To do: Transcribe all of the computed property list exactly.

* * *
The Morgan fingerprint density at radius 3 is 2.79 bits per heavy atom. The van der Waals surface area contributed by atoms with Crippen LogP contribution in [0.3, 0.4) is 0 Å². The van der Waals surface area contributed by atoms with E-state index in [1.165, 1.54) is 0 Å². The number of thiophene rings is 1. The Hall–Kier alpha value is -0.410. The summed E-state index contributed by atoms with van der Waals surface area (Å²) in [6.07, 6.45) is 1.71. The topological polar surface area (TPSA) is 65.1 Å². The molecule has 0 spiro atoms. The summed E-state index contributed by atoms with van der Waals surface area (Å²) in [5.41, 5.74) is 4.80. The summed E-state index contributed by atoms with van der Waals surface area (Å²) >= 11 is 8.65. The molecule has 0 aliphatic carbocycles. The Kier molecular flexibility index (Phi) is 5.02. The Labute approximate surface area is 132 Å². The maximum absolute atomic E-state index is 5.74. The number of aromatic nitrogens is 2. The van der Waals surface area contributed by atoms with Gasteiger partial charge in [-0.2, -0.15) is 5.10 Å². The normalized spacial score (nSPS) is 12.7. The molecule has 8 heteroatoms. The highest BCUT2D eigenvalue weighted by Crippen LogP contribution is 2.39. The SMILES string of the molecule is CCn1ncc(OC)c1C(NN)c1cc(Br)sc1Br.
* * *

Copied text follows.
The Morgan fingerprint density at radius 3 is 2.79 bits per heavy atom. The van der Waals surface area contributed by atoms with Crippen LogP contribution in [0.3, 0.4) is 0 Å². The van der Waals surface area contributed by atoms with E-state index in [1.165, 1.54) is 0 Å². The number of thiophene rings is 1. The Hall–Kier alpha value is -0.410. The summed E-state index contributed by atoms with van der Waals surface area (Å²) in [6.07, 6.45) is 1.71. The topological polar surface area (TPSA) is 65.1 Å². The molecule has 0 spiro atoms. The summed E-state index contributed by atoms with van der Waals surface area (Å²) in [5.41, 5.74) is 4.80. The summed E-state index contributed by atoms with van der Waals surface area (Å²) >= 11 is 8.65. The molecule has 0 aliphatic carbocycles. The Kier molecular flexibility index (Phi) is 5.02. The Labute approximate surface area is 132 Å². The maximum absolute atomic E-state index is 5.74. The number of aromatic nitrogens is 2. The van der Waals surface area contributed by atoms with Gasteiger partial charge in [-0.2, -0.15) is 5.10 Å². The normalized spacial score (nSPS) is 12.7. The molecule has 8 heteroatoms. The highest BCUT2D eigenvalue weighted by Crippen LogP contribution is 2.39. The SMILES string of the molecule is CCn1ncc(OC)c1C(NN)c1cc(Br)sc1Br.